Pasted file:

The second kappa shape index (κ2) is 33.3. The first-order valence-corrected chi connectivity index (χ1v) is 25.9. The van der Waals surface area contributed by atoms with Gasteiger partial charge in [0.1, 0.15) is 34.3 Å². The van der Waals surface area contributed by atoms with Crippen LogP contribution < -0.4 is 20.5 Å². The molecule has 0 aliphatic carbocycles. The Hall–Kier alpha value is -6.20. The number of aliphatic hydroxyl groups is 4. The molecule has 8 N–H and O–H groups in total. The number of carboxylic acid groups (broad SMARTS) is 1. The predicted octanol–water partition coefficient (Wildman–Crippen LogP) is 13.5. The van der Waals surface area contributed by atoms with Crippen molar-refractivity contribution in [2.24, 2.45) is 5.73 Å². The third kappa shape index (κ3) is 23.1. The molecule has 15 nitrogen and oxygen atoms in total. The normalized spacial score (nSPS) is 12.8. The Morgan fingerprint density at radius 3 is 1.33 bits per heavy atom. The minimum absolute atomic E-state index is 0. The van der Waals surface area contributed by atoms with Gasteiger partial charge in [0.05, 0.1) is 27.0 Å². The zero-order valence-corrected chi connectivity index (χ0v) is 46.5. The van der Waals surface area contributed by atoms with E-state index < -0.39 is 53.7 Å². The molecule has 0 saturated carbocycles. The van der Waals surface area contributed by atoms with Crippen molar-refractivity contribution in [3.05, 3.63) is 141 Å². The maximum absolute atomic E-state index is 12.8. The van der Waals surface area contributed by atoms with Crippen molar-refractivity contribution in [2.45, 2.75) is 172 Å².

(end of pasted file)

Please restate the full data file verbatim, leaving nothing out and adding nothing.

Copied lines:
The second kappa shape index (κ2) is 33.3. The first-order valence-corrected chi connectivity index (χ1v) is 25.9. The van der Waals surface area contributed by atoms with Gasteiger partial charge in [0.1, 0.15) is 34.3 Å². The van der Waals surface area contributed by atoms with Crippen LogP contribution < -0.4 is 20.5 Å². The molecule has 0 aliphatic carbocycles. The Hall–Kier alpha value is -6.20. The number of aliphatic hydroxyl groups is 4. The molecule has 8 N–H and O–H groups in total. The number of carboxylic acid groups (broad SMARTS) is 1. The predicted octanol–water partition coefficient (Wildman–Crippen LogP) is 13.5. The van der Waals surface area contributed by atoms with Crippen molar-refractivity contribution in [2.24, 2.45) is 5.73 Å². The third kappa shape index (κ3) is 23.1. The molecule has 15 nitrogen and oxygen atoms in total. The normalized spacial score (nSPS) is 12.8. The Morgan fingerprint density at radius 3 is 1.33 bits per heavy atom. The minimum absolute atomic E-state index is 0. The van der Waals surface area contributed by atoms with Gasteiger partial charge in [0.05, 0.1) is 27.0 Å². The zero-order valence-corrected chi connectivity index (χ0v) is 46.5. The van der Waals surface area contributed by atoms with E-state index < -0.39 is 53.7 Å². The molecule has 0 saturated carbocycles. The van der Waals surface area contributed by atoms with Crippen molar-refractivity contribution in [3.05, 3.63) is 141 Å². The maximum absolute atomic E-state index is 12.8. The van der Waals surface area contributed by atoms with Crippen molar-refractivity contribution in [2.45, 2.75) is 172 Å².